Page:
Remember

20150207_12584720150207_12580320150207_12563620150207_15255720150207_144934In the pitch black 5am frosty morning I scraped my windscreen and drove to a Marché aux Puces further round the lagoon.  This was a regular local market with an array of hum drum plastic and synthetic goods, and yet one or two stalls of interest.  Bundled up beneath hat and scarf an elderly man was arranging his collection of metal goods.  Among vigneron’s tools and obscure farming equipment stood a 1920’s panel advertising Parapluies Revel in elegant gold lettering which glinted in my torchlight.  “Revel is not far from here, towards Carcassone,” he said, “it is where the umbrellas were first made.”

Further along I gathered up a great armful of monogrammed linens and some faded books. On another row a few people pored over an array of items spread out on plastic sheeting.  Nothing out of the ordinary here, simply a poignant chronology of a life.  A 1940’s wedding day photograph, well used oven dishes, vases, pictures of a chubby, smiling baby, story books, a white patent leather handbag, a bundle of correspondence, scarves, silk flowers……..    “It is an old neighbour of mine.” said the stallholder, “He lost his wife.  Now he has to move and he asked me to clear away her things, it was too much for him to do.”

A woman’s voice over a tannoy announced that Brigitte the boulangere had arrived at the gate and was staying for ten minutes only.  A small queue gathered at Brigitte’s car boot as she dropped croissants and pastries into paper bags.  This was obviously one of her regular Saturday stops.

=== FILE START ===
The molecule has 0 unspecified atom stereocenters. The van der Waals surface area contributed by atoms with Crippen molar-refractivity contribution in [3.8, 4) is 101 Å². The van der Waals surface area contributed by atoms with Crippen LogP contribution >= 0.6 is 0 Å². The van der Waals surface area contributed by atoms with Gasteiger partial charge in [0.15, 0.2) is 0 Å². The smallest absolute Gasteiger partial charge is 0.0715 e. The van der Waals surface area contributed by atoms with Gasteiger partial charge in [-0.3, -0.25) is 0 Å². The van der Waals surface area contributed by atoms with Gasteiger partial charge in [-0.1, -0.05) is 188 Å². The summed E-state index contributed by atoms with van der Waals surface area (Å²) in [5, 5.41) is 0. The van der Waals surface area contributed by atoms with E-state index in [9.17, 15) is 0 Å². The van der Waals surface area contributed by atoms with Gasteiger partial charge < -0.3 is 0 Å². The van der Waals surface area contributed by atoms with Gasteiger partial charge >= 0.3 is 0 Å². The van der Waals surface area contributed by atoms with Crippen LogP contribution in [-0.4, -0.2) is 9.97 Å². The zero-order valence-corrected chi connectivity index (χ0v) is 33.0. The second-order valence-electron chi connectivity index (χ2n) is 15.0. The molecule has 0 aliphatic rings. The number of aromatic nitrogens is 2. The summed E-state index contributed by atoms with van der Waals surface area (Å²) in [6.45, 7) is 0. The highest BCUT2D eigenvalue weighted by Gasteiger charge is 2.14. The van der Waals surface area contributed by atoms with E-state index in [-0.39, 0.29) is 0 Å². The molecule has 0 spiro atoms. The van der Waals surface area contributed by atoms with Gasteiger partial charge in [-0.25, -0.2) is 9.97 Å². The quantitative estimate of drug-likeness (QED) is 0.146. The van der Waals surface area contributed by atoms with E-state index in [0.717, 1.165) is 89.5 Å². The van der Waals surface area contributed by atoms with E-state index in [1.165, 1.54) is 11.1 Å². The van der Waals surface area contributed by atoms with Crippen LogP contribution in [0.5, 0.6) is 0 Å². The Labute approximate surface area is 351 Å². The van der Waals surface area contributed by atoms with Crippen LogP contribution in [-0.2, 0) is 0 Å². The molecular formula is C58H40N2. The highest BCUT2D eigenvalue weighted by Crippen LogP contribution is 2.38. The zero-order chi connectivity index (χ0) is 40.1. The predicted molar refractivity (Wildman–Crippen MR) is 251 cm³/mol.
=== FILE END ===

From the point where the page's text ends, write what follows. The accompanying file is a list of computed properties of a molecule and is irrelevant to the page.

With some time to spare, I drove to Sete, a hard working port with canals cutting through from the Mediterranean to the lagoon.  Rusting fishing boats and smart yachts were moored here.   The principal canal was lined with elegant 19th century buildings, balconies and awnings.  I spent a contented hour in dazzling February sun at a quayside café.

20150207_16480820150207_164739Georges Brassens had grown up in Sete.  He had wanted to be a poet but became a singer song writer and National treasure.  Grainy black and white photographs in the Espace Georges Brassens showed the port as it had been in the 20’s and 30’s.

The antiques shop along the quay opened in the afternoon.  The owner had a good eye for paintings and I bought a bright canvas of a posy in a jam jar.  The painting had been dedicated to him by a Provencal artist.  He sighed as he wrapped it up, “I have so many paintings at home, but now I have to sell some….”   His son, he told me, had a Brocante just outside of the town and he explained how to get there.

As I walked back to the car I passed Art Deco residences and noticed one named “Remember.” The name had even been incorporated into the white metal gates.   The world of old things, memories and times gone by, always inextricably bound together.

20150208_152632The Brocante was behind wire fencing off a dual carriage20150208_154627 out of Sete.  A wind had got up and the metal roof rattled ominously.  This warehouse was piled high with heavy, dark and dusty furniture.  Monsieur appeared from his little office and wandered round with me.  Thick cobwebs were like lace.  The spiders here were very large indeed, he said.  I came across a painted wooden tabernacle with fringed cream silk curtains and silk lining inside the little door.  He told me it came from the church of Saint Joseph in Sete.  “It was all I managed to get,” he said me ruefully.  By the time he’d heard the church was being renovated the 18th century canvases, blackened with damp at the bottom, had been disposed of, as well as much of the ecclesiastical clothing.  Tragic, we both agreed.  But the soulful tabernacle came with me.

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